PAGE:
Dunzo, Swiggy to Narrow Focus on Hyperlocal

Food delivery, ride-sharing, movie and travel ticketing, home services, payments, lifestyle services, and more are all available through a typical mega app in the delivery and commerce area. Swiggy and Dunno, on the other hand, have restricted their focus to hyperlocal deliveries, either through store aggregation (marketplace model) or through the use of dark storefronts (inventory model). Given their specialized concentration on deliveries rather than the supply side of things like Zomato, food delivery alone will not add to future income for Swiggy and Dunzo.

Even Zomato dabbled in food delivery, grouping businesses on its app during the initial lockout period in April of last year, only to abandon the service two months later.

Swiggy entered the grocery industry with a marketplace model in September 2019 under the ‘Swiggy Stores’, only to abandon the business a year later. Under the Instamart brand, Swiggy presently only delivers groceries in two cities: Gurugram and Bengaluru. BigBasket’s dark store approach is substantially adapted by Instamart, with a major difference in delivery frequency. Swiggy aims to deliver groceries in less than 45 minutes, but Bigbasket takes four to 48 hours to fulfill orders. Swiggy is establishing this concept through a network of ‘Urban Kirana’ dark stores.

Typically, any store inside the hyperlocal area becomes a point of supply for the platform in the hyperlocal deliveries ecosystem. Swiggy and Dunzo will compete with eCommerce platforms like Flipkart, Amazon, Jio Mart, and Tata’s forthcoming super app in some ways. Given the omnichannel nature of eCommerce markets, there will be some overlap. However, because goods (food, meat, groceries, etc.) are locally procured, supply is monitored in real-time, and last-mile fulfillment must begin near-instantaneously after an order is placed, hyperlocal deliveries are fundamentally different from the more widespread distribution architecture of an eCommerce marketplace.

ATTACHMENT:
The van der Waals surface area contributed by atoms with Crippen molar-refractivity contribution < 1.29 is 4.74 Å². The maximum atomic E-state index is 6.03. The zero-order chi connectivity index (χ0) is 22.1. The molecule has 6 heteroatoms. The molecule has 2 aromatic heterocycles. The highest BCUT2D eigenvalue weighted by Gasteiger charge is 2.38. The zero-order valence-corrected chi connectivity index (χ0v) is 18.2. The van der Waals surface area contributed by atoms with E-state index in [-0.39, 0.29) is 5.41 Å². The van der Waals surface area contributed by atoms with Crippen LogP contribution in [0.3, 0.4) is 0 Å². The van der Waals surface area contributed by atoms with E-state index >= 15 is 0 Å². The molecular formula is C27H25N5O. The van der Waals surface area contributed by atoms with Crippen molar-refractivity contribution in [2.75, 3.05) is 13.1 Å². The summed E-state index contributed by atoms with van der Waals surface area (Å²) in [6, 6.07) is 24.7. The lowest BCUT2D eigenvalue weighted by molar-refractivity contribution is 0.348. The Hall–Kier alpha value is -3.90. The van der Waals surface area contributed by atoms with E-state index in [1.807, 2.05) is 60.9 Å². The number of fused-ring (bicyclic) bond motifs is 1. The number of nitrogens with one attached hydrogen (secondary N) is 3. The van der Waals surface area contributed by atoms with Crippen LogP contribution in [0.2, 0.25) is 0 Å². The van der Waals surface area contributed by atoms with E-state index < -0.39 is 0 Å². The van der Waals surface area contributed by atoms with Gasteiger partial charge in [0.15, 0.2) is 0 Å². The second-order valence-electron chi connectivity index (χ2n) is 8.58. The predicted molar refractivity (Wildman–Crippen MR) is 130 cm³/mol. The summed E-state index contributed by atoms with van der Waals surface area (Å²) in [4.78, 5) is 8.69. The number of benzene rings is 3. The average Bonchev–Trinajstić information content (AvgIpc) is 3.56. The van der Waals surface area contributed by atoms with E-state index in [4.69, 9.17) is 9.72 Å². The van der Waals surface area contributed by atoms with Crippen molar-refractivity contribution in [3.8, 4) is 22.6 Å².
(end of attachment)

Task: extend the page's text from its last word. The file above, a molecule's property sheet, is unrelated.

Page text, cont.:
Food delivery will make up about 75 percent to 80 percent of Swiggy’s revenue even if the business introduces non-food categories in all 600+ operable areas, according to two sources familiar with the company’s operations, and this is unlikely to alter over the next several years. This inflexibility is partly due to the difficulty for hyperlocal delivery businesses in Tier 3/4 cities and smaller towns in smoothing procurement and adding equivalent depth to supply for all categories such as grocery, pet foods, meat, and alcohol. 

Swiggy and Dunzo have been extending their inventory play through dark stores as the marketplace availability has been short in smaller towns and specific places even in large cities. However, this does not mean that both firms should entirely transition to an inventory model, as BigBasket and Grofers are attempting to do, but rather strike a compromise.

According to reports, Swiggy’s Instamart currently stocks roughly 1,000 of the most popular SKUs throughout its dark storefronts. However, because of the smaller SKU count, the average order value (AOV) is significantly lower than Grofers and BigBasket, where the AOV exceeds INR 1,000. This is why Swiggy and Dunzo both demand exorbitant delivery fees for non-food items.

Wrapping It Up

Although it is difficult to estimate when meal delivery startups will break even, the example of eCommerce behemoths Flipkart and Amazon offers some hope. Flipkart not only created a massive eCommerce user base, but also a sophisticated supply chain operation that reaches down to the last mile, after burning through over $6.1 billion in investor money between 2007 and 2018. Food delivery businesses such as Swiggy, Zomato, and Dunzo, which operate in over 600 cities, are now attempting to reproduce the same ecommerce journey at a hyperlocal level.

Swiggy and Zomato, the two survivors of India’s food-tech tale, currently operate in a less competitive industry, with minimal room for better food delivery monetization. So how players rebuild themselves, reinvent their models, and use their last-mile network to capture a larger piece of the pie will be the focus of food tech in India over the next five years.